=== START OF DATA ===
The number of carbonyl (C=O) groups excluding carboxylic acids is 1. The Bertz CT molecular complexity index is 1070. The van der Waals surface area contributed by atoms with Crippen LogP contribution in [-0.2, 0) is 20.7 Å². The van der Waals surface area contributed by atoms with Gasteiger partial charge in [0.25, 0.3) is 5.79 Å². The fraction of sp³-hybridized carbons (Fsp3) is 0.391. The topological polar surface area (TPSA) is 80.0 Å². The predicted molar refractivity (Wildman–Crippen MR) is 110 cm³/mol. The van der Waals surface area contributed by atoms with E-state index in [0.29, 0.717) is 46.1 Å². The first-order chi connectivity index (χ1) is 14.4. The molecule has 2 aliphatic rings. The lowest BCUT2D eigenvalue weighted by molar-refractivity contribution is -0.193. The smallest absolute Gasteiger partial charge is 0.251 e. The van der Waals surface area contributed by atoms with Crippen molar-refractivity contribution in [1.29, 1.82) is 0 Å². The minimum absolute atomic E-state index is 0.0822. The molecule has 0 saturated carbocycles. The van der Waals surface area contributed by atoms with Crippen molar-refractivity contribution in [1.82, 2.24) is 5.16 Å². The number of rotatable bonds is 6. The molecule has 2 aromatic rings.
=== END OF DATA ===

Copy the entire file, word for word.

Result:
The number of carbonyl (C=O) groups excluding carboxylic acids is 1. The Bertz CT molecular complexity index is 1070. The van der Waals surface area contributed by atoms with Crippen LogP contribution in [-0.2, 0) is 20.7 Å². The van der Waals surface area contributed by atoms with Gasteiger partial charge in [0.25, 0.3) is 5.79 Å². The fraction of sp³-hybridized carbons (Fsp3) is 0.391. The topological polar surface area (TPSA) is 80.0 Å². The predicted molar refractivity (Wildman–Crippen MR) is 110 cm³/mol. The van der Waals surface area contributed by atoms with E-state index in [0.29, 0.717) is 46.1 Å². The first-order chi connectivity index (χ1) is 14.4. The molecule has 2 aliphatic rings. The lowest BCUT2D eigenvalue weighted by molar-refractivity contribution is -0.193. The smallest absolute Gasteiger partial charge is 0.251 e. The van der Waals surface area contributed by atoms with Crippen molar-refractivity contribution in [1.29, 1.82) is 0 Å². The minimum absolute atomic E-state index is 0.0822. The molecule has 0 saturated carbocycles. The van der Waals surface area contributed by atoms with Crippen molar-refractivity contribution in [1.82, 2.24) is 5.16 Å². The number of rotatable bonds is 6. The molecule has 2 aromatic rings.